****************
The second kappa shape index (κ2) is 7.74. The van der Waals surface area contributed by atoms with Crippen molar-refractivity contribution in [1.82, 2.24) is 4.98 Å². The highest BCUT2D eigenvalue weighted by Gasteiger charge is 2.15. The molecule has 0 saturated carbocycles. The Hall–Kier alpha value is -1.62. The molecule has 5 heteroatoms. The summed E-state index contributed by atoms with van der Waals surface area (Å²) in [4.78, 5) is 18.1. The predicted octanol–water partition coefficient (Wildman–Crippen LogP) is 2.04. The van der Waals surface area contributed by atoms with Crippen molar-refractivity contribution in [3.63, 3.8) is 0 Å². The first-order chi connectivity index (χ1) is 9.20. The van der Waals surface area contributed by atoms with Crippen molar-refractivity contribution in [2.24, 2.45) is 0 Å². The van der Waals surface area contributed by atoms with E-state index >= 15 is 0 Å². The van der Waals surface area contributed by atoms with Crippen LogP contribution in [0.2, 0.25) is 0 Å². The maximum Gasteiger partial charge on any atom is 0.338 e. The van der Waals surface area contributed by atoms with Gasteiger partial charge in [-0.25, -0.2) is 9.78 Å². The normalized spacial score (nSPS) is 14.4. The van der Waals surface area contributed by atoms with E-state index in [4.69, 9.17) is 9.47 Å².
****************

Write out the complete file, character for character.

The second kappa shape index (κ2) is 7.74. The van der Waals surface area contributed by atoms with Crippen molar-refractivity contribution in [1.82, 2.24) is 4.98 Å². The highest BCUT2D eigenvalue weighted by Gasteiger charge is 2.15. The molecule has 0 saturated carbocycles. The Hall–Kier alpha value is -1.62. The molecule has 5 heteroatoms. The summed E-state index contributed by atoms with van der Waals surface area (Å²) in [4.78, 5) is 18.1. The predicted octanol–water partition coefficient (Wildman–Crippen LogP) is 2.04. The van der Waals surface area contributed by atoms with Crippen molar-refractivity contribution in [3.63, 3.8) is 0 Å². The first-order chi connectivity index (χ1) is 9.20. The van der Waals surface area contributed by atoms with Crippen molar-refractivity contribution in [2.24, 2.45) is 0 Å². The van der Waals surface area contributed by atoms with E-state index >= 15 is 0 Å². The van der Waals surface area contributed by atoms with Crippen LogP contribution in [0.2, 0.25) is 0 Å². The maximum Gasteiger partial charge on any atom is 0.338 e. The van der Waals surface area contributed by atoms with Gasteiger partial charge in [-0.25, -0.2) is 9.78 Å². The normalized spacial score (nSPS) is 14.4. The van der Waals surface area contributed by atoms with E-state index in [4.69, 9.17) is 9.47 Å².